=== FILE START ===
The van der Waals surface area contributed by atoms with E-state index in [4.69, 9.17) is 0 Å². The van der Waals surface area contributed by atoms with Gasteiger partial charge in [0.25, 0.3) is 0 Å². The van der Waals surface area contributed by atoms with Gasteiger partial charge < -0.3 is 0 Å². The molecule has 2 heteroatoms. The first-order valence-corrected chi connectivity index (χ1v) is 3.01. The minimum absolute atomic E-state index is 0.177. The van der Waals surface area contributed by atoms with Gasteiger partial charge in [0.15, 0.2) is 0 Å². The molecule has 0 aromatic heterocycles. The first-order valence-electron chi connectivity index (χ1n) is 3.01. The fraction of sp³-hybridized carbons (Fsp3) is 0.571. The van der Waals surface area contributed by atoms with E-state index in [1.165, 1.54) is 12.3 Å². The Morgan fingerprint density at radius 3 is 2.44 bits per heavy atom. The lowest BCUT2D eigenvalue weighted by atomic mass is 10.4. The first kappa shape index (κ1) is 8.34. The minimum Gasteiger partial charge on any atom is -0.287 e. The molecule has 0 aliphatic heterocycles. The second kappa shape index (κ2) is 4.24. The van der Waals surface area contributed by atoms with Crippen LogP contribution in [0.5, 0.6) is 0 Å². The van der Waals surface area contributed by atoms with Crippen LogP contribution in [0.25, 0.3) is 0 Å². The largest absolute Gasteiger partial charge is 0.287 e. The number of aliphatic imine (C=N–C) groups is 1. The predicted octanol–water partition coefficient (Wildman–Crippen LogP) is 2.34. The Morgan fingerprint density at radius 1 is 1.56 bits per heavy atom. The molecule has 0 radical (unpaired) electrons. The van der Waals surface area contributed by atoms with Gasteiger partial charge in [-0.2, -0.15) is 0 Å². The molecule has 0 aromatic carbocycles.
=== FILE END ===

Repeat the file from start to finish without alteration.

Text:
The van der Waals surface area contributed by atoms with E-state index in [4.69, 9.17) is 0 Å². The van der Waals surface area contributed by atoms with Gasteiger partial charge in [0.25, 0.3) is 0 Å². The van der Waals surface area contributed by atoms with Gasteiger partial charge < -0.3 is 0 Å². The molecule has 2 heteroatoms. The first-order valence-corrected chi connectivity index (χ1v) is 3.01. The minimum absolute atomic E-state index is 0.177. The van der Waals surface area contributed by atoms with Gasteiger partial charge in [0.15, 0.2) is 0 Å². The molecule has 0 aromatic heterocycles. The first-order valence-electron chi connectivity index (χ1n) is 3.01. The fraction of sp³-hybridized carbons (Fsp3) is 0.571. The van der Waals surface area contributed by atoms with E-state index in [1.165, 1.54) is 12.3 Å². The Morgan fingerprint density at radius 3 is 2.44 bits per heavy atom. The lowest BCUT2D eigenvalue weighted by atomic mass is 10.4. The first kappa shape index (κ1) is 8.34. The minimum Gasteiger partial charge on any atom is -0.287 e. The molecule has 0 aliphatic heterocycles. The second kappa shape index (κ2) is 4.24. The van der Waals surface area contributed by atoms with Crippen LogP contribution in [0.5, 0.6) is 0 Å². The van der Waals surface area contributed by atoms with Crippen LogP contribution in [0.25, 0.3) is 0 Å². The largest absolute Gasteiger partial charge is 0.287 e. The number of aliphatic imine (C=N–C) groups is 1. The predicted octanol–water partition coefficient (Wildman–Crippen LogP) is 2.34. The Morgan fingerprint density at radius 1 is 1.56 bits per heavy atom. The molecule has 0 radical (unpaired) electrons. The van der Waals surface area contributed by atoms with Gasteiger partial charge in [-0.2, -0.15) is 0 Å². The molecule has 0 aromatic carbocycles.